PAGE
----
Strangely, I think my overall feelings about each of the films that I watched in that class ranged from “it was all right” to “I didn’t like it” (with the exception of “The General”, which I thoroughly enjoyed). But despite my less-than-enthusiastic feelings about the films and the assignments, I actually loved attending and learning the material in the class. I already had a love of movies (hence why I took the class, as I mentioned), but I feel that the class helped to strongly cultivate that love. I came out of that class with a desire to branch out and start exposing myself to films that I wouldn’t normally watch. Again, as mentioned in the Deer Hunter entry, it inspired me to make a goal to watch all of the Best Picture winning films, a goal that would also later inspire me to start this current massive project of watching all of the NFR films. I honestly don’t think that I would be the film lover that I am today had I not taken that class.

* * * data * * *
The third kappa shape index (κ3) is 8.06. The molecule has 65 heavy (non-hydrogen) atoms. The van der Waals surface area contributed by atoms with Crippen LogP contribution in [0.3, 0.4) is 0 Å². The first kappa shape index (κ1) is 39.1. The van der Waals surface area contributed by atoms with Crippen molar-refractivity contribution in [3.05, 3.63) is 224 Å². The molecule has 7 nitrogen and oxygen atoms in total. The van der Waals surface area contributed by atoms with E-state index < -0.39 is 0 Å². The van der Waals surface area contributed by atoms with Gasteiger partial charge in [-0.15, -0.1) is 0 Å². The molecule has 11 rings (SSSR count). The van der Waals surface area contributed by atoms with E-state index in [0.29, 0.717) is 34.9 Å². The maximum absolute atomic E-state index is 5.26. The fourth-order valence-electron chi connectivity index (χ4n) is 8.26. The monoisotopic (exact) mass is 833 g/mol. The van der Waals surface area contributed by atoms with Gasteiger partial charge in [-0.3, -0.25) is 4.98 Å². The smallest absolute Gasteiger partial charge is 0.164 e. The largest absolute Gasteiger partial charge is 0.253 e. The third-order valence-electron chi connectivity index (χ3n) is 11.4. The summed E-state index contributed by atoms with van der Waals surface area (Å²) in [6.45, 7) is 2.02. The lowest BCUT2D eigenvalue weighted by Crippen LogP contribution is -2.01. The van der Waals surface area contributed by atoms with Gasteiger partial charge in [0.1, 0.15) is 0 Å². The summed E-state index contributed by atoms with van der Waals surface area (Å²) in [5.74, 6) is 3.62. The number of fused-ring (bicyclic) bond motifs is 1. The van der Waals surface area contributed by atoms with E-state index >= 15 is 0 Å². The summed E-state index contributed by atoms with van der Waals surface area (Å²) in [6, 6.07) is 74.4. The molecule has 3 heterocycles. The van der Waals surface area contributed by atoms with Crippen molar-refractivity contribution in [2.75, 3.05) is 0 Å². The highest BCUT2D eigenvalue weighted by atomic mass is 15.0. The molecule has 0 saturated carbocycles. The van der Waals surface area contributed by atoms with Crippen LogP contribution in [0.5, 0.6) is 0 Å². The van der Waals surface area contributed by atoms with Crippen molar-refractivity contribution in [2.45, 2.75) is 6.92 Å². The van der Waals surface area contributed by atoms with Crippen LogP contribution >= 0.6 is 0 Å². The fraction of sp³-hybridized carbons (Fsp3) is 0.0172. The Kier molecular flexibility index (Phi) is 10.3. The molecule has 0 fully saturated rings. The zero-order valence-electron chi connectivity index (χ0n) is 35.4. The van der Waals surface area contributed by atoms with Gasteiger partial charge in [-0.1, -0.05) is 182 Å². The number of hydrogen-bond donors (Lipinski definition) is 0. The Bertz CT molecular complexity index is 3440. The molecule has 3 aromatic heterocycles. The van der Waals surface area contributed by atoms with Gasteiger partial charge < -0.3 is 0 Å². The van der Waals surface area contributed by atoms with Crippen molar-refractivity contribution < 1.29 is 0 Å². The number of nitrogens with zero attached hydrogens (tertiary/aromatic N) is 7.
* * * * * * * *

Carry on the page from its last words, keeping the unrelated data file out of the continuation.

I suppose I should briefly get around to mentioning my thoughts on The Searchers. I didn’t record my specific thoughts about the film after my initial viewing, but I seem to remember that my feelings for it were along the lines of “it was all right, I guess” (and maybe even skewing slightly negative.) With that in mind, I wasn’t particularly enthusiastic about revisiting it in order to write this entry. Surprisingly, I found that I enjoyed it quite a bit with this viewing. Ironically enough, despite my B.S. attempt at analyzing the cinematography five years ago, I was actually quite impressed with the cinematography this time around. The scenery/location shots are absolutely gorgeous, and they quickly reminded me of films like Lawrence of Arabia (I was pleased with myself for making that connection when I learned during my background research that The Searchers was indeed a large influence on that film.) Another influence that I (correctly) picked up on was the parallel between the scene when Ethan finds his brother’s home on fire and his family dead, and the scene in the original Star Wars film when Luke Skywalker finds his home on fire and his aunt and uncle dead. Beyond the technical filmmaking aspects though, I also quite enjoyed the playful relationship between Marty and Laurie, and the humor that it brought to the film (especially during the wedding fight scene that helped to calm things down before the climax of the film).